“Far below the earth’s surface, water drips from the roof of a cave. The drops fall through darkness into a large stone room no one has ever seen. No bird has ever sung here. The scent of wildflowers has never hung in the air. For thousands of years, the tomblike silence has been broken only by the sound of falling water. Drip. Drip. Drip.” – descriptive narrative – Caves by Stephen P. Kramer

“When we look out of our windows, what do we see?” Seed by Seed The Legend and Legacy of John “Appleseed” Chapman by Esmé Raji Codell (question)

“Where’s Pa going with that ax?” said Fern to her mother as they were setting the table for breakfast. – Question/Shock –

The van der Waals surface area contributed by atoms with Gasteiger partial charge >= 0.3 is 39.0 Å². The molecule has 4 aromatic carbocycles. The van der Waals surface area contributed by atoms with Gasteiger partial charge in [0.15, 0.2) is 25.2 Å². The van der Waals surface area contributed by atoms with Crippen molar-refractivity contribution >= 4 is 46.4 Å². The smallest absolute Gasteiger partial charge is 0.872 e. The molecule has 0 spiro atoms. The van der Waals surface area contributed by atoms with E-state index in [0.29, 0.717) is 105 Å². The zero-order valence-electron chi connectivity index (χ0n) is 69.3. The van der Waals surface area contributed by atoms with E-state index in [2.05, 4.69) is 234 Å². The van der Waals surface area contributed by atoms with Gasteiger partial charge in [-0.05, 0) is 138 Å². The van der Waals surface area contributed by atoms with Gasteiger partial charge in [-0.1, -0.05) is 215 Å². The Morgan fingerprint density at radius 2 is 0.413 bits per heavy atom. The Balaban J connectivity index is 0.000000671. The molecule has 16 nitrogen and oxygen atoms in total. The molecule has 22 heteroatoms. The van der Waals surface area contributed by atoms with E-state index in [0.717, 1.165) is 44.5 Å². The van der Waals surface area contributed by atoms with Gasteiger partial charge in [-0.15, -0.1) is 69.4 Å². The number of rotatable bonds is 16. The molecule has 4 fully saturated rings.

Charlotte’s Web by E.B. White

“Have you ever been there where the Tickle Tree grows…and laughed as it jiggles its wings on your toes?” – question –
The Tickle Tree by Chae Strathie

“My dad and I live in an airport. That’s because we don’t have a home and the airport is better than the streets. We are careful not to get caught.” – emotions/shock – Fly Away Home by Eve Bunting

“Anastasia’s day began with a funeral, and it went downhill from there.” – emotions/shock –
The League of Beastly Dreadfuls by Holly Grant

“This egg sits snuggly on its father’s feet. He warms it with his body’s heat. Under his feathered belly, it’s cozy and warm, safe from the icy Antarctic storm.” – descriptive – by Mia Posada (apostrophes also)

“An empty street. Outside, a mean wind blows. Icicles hang from the windowsills.” – descriptive – Lemonade in Winter by Emily Jenkins